87 percent of teachers agree that schools should be free to design substantial parts of their own school curriculum to meet the needs and interests of their children, according to a poll commissioned by the RSA and English Heritage.
Conducted by the National Foundation for Educational Research, the poll follows the publication of RSA report Thinking About an Area Based Curriculum which concludes that schools with more autonomy over their curriculum are more successful.
The report argues that the nationally prescribed body of knowledge contained within the national curriculum should provide a minimum entitlement, but should not define everything that is taught in schools.
The Department for Education should do more to ensure schools are making the most of their freedoms to design school curriculum, the report says. The national curriculum should be slimmed down, allowing schools to develop their own in partnership with local communities; local businesses, heritage and cultural organisations, voluntary groups, faith communities and parents.
The report calls for additional support for teachers in designing school curriculum and argues that Ofsted inspections should be changed so that they examine a 'whole curriculum' rather than just the national requirements.
Commenting on the report, RSA Director of Education Joe Hallgarten said:
"Most debates about the curriculum start from the wrong place. Instead of asking 'what should the curriculum include', our starting question should always be 'who should determine what the curriculum includes'? Such a question enables curriculum development to play a significant role in building and reshaping civil society."
"Local knowledge needs local power. If this government t is serious about freeing all schools from central control, they will need to make sure that every school has the freedom, training and incentives to design their own curricula. This will need changes to accountability so that Ofsted inspect a school’s whole curriculum rather than the just the national curriculum; and so that schools have outward accountability to their communities rather than just upward accountability to Ofsted and government."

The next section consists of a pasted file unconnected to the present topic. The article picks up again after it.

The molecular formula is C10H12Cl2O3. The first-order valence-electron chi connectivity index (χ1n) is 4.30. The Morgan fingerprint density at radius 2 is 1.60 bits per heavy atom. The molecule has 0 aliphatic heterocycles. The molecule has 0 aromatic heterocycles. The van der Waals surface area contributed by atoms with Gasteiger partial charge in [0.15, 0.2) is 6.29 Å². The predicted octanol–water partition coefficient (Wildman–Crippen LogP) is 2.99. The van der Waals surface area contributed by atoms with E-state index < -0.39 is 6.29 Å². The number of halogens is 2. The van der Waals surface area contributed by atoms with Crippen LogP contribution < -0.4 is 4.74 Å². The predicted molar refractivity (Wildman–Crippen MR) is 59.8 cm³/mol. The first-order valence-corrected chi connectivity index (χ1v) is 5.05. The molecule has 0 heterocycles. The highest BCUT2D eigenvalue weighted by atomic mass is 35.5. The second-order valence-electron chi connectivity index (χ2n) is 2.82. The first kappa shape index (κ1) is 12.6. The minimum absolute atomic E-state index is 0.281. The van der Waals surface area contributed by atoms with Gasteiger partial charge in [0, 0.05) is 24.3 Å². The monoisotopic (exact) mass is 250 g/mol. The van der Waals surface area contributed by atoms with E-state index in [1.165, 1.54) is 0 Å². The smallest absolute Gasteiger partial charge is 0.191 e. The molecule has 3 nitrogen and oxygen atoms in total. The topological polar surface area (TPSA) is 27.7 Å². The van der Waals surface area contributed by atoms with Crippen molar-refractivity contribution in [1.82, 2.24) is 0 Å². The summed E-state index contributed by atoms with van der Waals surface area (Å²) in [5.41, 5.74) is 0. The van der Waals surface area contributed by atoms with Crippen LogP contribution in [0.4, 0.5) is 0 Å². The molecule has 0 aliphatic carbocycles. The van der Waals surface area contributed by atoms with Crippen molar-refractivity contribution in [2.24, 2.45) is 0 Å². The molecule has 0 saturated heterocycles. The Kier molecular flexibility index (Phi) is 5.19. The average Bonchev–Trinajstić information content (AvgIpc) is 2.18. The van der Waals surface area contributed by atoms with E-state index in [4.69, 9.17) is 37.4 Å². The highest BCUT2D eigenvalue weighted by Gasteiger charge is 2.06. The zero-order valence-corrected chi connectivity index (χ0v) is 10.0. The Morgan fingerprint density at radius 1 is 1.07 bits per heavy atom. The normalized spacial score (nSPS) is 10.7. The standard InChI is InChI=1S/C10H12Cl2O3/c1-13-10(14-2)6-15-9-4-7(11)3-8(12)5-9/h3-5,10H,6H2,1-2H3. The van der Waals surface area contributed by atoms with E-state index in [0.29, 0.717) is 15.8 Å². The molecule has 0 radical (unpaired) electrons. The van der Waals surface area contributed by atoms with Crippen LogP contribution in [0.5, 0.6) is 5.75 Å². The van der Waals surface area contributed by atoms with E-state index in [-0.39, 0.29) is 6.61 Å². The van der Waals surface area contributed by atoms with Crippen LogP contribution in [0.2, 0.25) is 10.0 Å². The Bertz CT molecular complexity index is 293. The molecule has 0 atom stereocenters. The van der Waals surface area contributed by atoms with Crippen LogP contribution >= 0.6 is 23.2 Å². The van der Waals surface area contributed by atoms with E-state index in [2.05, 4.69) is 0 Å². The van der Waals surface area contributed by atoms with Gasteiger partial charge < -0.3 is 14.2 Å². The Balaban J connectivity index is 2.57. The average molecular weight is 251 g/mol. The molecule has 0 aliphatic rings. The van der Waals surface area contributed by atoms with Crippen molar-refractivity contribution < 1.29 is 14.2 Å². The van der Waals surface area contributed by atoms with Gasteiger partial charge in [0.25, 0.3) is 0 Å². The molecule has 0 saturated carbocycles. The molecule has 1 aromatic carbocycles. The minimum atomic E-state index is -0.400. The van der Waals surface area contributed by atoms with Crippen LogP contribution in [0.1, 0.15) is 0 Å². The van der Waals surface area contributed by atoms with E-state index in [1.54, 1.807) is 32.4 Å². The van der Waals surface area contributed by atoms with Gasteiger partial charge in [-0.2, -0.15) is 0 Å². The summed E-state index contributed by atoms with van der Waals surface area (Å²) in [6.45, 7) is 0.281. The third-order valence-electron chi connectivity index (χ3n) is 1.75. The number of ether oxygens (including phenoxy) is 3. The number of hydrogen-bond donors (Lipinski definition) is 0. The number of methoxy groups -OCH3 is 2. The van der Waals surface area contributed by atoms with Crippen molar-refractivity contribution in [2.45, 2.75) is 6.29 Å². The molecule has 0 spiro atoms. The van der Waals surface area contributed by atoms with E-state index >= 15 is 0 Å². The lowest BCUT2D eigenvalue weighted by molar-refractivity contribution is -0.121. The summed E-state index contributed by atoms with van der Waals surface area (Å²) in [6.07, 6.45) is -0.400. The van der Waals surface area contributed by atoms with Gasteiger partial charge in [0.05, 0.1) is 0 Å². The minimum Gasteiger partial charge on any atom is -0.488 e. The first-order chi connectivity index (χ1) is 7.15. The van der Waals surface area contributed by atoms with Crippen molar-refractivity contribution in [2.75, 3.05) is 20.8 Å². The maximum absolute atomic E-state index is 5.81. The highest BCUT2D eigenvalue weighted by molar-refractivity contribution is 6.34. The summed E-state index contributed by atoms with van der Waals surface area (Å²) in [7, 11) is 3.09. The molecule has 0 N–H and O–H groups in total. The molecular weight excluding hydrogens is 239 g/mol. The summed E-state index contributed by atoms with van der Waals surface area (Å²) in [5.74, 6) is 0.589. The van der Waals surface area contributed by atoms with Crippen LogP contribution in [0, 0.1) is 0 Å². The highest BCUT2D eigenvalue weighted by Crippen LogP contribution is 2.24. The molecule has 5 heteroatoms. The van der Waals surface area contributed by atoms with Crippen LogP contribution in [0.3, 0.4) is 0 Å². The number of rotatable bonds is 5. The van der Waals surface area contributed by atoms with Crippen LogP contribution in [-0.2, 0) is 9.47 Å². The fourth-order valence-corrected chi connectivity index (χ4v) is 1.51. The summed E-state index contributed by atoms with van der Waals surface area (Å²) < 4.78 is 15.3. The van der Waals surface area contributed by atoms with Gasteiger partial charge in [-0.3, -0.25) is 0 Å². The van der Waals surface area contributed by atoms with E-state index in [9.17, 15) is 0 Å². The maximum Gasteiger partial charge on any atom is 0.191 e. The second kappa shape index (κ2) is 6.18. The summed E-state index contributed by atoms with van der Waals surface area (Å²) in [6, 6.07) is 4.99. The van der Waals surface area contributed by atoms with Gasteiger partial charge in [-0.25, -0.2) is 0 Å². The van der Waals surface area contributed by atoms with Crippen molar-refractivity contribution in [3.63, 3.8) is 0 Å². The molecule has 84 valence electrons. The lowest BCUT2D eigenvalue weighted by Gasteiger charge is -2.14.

Summarising the lessons learnt from two long term pilots of area based curricula across schools in Peterborough and Manchester, the report concludes that teachers are the best placed people to design curriculum and drive the engagement with their local area.
The RSA found that opportunities for children to engage with 'the real world' on a sustainable basis through partnerships with local organisations have a significant impact on their learning. Currently, however, partnerships with local organisations are mostly limited to one-off visits or pre-packaged programmes – often linked to particular national curriculum needs.
The report comes as the RSA prepares to launch Grand Curriculum Designs - a new professional development programme for school leaders and other educators that will foster a 'new generation of skilled and sensitive curriculum designers'.
Working in partnership with the Institute of Education and the Curriculum Foundation, the programme will provide:
The vision and skills professionals need to lead the design of curricula that are flexible and responsive to the needs of their students and communities
A grounding in the key principles of curriculum leadership and design
A guided opportunity to carry out a rigorously evaluated curriculum innovation project in the participants’ own context, through action research
Membership of a dynamic community of practice, sharing work and progress with other curriculum designers
Director of the Institute of Education, Chris Husbands said:
"The opportunities for schools to seize control of the curriculum agenda are now considerable. Forty years ago, the leading educational thinker Lawrence Stenhouse famously observed “no curriculum development without teacher development”. I am delighted that the IOE, the Curriculum Foundation and the RSA are taking the lead in making this link – the two go hand in hand if we are to secure the very best outcomes for learners and genuinely deliver a world class school system."
General Secretary, National Association of Head Teachers Russell Hobby said:
"I'm fairly sure that no-one becomes a school leader to balance budgets, unblock the drains or argue about governance. But to design an ambitious, inspirational and relevant curriculum that equips their pupils for the world they live in? That's a task with the potential to excite and re-invigorate the profession at a time when it is sorely needed."
"We should separate the school curriculum from the national curriculum. And we should work with our communities to build the school curriculum. It is, of course, not a replacement for the entitlement to useful knowledge captured by a national curriculum, but a vital complement to it. NAHT therefore welcome this timely, constructive and encouraging report."